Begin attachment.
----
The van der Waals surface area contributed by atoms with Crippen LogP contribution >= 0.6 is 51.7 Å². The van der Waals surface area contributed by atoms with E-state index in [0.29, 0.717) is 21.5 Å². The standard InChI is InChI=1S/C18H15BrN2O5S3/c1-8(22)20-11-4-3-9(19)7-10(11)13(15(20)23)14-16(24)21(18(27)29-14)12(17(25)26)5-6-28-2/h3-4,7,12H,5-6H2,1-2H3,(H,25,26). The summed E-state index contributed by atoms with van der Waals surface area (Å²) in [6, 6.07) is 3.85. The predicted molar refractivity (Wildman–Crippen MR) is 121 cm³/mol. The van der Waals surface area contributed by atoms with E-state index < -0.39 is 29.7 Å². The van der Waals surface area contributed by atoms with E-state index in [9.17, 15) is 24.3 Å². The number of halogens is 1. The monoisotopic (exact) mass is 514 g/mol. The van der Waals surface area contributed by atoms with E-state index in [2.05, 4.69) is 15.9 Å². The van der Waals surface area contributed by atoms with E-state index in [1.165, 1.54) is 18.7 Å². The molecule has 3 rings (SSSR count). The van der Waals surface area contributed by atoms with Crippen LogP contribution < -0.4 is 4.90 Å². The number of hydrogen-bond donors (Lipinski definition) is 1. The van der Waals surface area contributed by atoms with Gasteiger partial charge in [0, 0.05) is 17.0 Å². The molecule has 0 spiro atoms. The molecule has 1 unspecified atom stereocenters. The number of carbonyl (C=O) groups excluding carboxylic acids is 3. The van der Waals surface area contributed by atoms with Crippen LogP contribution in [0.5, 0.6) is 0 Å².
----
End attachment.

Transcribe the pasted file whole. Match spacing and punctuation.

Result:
The van der Waals surface area contributed by atoms with Crippen LogP contribution >= 0.6 is 51.7 Å². The van der Waals surface area contributed by atoms with E-state index in [0.29, 0.717) is 21.5 Å². The standard InChI is InChI=1S/C18H15BrN2O5S3/c1-8(22)20-11-4-3-9(19)7-10(11)13(15(20)23)14-16(24)21(18(27)29-14)12(17(25)26)5-6-28-2/h3-4,7,12H,5-6H2,1-2H3,(H,25,26). The summed E-state index contributed by atoms with van der Waals surface area (Å²) in [6, 6.07) is 3.85. The predicted molar refractivity (Wildman–Crippen MR) is 121 cm³/mol. The van der Waals surface area contributed by atoms with E-state index < -0.39 is 29.7 Å². The van der Waals surface area contributed by atoms with E-state index in [9.17, 15) is 24.3 Å². The number of halogens is 1. The monoisotopic (exact) mass is 514 g/mol. The van der Waals surface area contributed by atoms with E-state index in [2.05, 4.69) is 15.9 Å². The van der Waals surface area contributed by atoms with E-state index in [1.165, 1.54) is 18.7 Å². The molecule has 3 rings (SSSR count). The van der Waals surface area contributed by atoms with Crippen LogP contribution < -0.4 is 4.90 Å². The number of hydrogen-bond donors (Lipinski definition) is 1. The van der Waals surface area contributed by atoms with Gasteiger partial charge in [0, 0.05) is 17.0 Å². The molecule has 0 spiro atoms. The molecule has 1 unspecified atom stereocenters. The number of carbonyl (C=O) groups excluding carboxylic acids is 3. The van der Waals surface area contributed by atoms with Crippen LogP contribution in [0.5, 0.6) is 0 Å².